Chaturvedi, who owns shops that he rents out, said he is not a member of the BJP or the Rashtriya Swayamsevak Sangh (RSS). He knew about the multi-faith prayer in his son’s school but had not paid much heed to it.
All the prayers and their meanings were written in the students’ school diary, he claimed, but no explanation of the Kalma was included.
“We know that the Kalma means He is only Allah and there is nobody else, only worship him, anyone else is nothing,” Chaturvedi said. “Other religions don't have this, do they?”
Translated from Urdu, the Kalma says: “I bear witness that there is no deity but Allah, and I bear witness that Muhammad is the messenger of Allah.”
Chaturvedi said the school should instead conduct a collective rendition of the national anthem during the morning assembly. “Which Muslim do you think recites or sings the national anthem or song? Do they even sing it?” he said. “Very few of them do.”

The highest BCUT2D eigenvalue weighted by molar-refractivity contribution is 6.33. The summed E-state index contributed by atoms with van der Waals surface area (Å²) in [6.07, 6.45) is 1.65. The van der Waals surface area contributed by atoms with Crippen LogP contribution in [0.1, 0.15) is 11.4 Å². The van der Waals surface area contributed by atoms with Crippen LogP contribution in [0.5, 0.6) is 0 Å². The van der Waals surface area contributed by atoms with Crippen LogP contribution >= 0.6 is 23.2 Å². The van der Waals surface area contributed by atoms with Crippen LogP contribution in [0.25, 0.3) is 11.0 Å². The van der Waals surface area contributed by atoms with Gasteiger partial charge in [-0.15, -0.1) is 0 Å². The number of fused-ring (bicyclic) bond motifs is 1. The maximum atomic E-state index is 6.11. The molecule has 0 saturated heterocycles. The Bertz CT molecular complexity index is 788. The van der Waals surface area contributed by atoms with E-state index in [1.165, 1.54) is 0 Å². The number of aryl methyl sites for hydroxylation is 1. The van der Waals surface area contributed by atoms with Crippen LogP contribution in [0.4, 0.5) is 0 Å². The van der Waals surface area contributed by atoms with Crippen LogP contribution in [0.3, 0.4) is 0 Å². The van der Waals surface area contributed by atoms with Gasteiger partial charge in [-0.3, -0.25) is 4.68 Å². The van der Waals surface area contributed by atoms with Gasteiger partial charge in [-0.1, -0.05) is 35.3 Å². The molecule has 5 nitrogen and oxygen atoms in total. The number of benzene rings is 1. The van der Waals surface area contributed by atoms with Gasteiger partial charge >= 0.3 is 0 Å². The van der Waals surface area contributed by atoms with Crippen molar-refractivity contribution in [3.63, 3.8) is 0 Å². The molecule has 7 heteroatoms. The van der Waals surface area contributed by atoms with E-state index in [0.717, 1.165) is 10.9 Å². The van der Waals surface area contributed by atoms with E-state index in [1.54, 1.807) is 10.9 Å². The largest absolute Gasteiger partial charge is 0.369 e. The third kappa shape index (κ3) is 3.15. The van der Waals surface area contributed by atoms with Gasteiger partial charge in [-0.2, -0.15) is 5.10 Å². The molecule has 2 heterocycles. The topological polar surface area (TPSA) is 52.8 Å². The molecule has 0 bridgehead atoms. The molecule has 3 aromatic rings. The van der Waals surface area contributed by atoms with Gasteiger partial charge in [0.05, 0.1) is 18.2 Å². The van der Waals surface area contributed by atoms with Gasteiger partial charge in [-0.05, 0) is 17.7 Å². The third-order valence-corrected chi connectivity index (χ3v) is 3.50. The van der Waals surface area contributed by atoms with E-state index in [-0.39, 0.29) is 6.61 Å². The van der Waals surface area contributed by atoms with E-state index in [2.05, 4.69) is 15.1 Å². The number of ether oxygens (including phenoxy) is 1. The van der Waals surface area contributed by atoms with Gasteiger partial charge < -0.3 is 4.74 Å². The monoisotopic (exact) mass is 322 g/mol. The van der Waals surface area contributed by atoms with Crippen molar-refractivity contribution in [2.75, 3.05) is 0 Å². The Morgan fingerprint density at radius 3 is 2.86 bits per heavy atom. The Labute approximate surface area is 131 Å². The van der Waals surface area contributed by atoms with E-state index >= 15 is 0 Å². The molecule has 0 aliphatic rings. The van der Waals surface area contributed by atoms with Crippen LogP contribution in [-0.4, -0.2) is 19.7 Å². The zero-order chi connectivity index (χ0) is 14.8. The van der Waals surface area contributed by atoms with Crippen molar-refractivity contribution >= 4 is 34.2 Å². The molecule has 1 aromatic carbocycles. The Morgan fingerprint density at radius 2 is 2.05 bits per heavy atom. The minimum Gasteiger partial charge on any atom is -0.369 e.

Rajput, a 35-year-old salesman and the main complainant in the FIR, concurred, “Why should they teach all prayers?” he said. “Teach them Jana Gana Mana.”
Rajput said he heard of the issue through the local news, but also claimed that the students were “made to fold their hands and pray like Muslims do”. He said, “They were tortured if they didn’t comply.”
He said teaching the Kalma to a Hindu is wrong.
Indian citizens live “according to the Constitution”, he said, adding that one cannot teach students what is taught “at a madarsa”.
‘We Are Pure Brahmins, We Are Pure Hindus’
Other parents, who believed those who registered the complaint may have exaggerated the facts, also believed that Hindu children should not have been made to participate in a Muslim prayer.
Renu Pathak, a homemaker, told Article 14 she did not approve of the manner in which the school was described by some “oversmart” parents who spoke “too much”. She has two daughters in classes 7 and 8, and a son in class 3.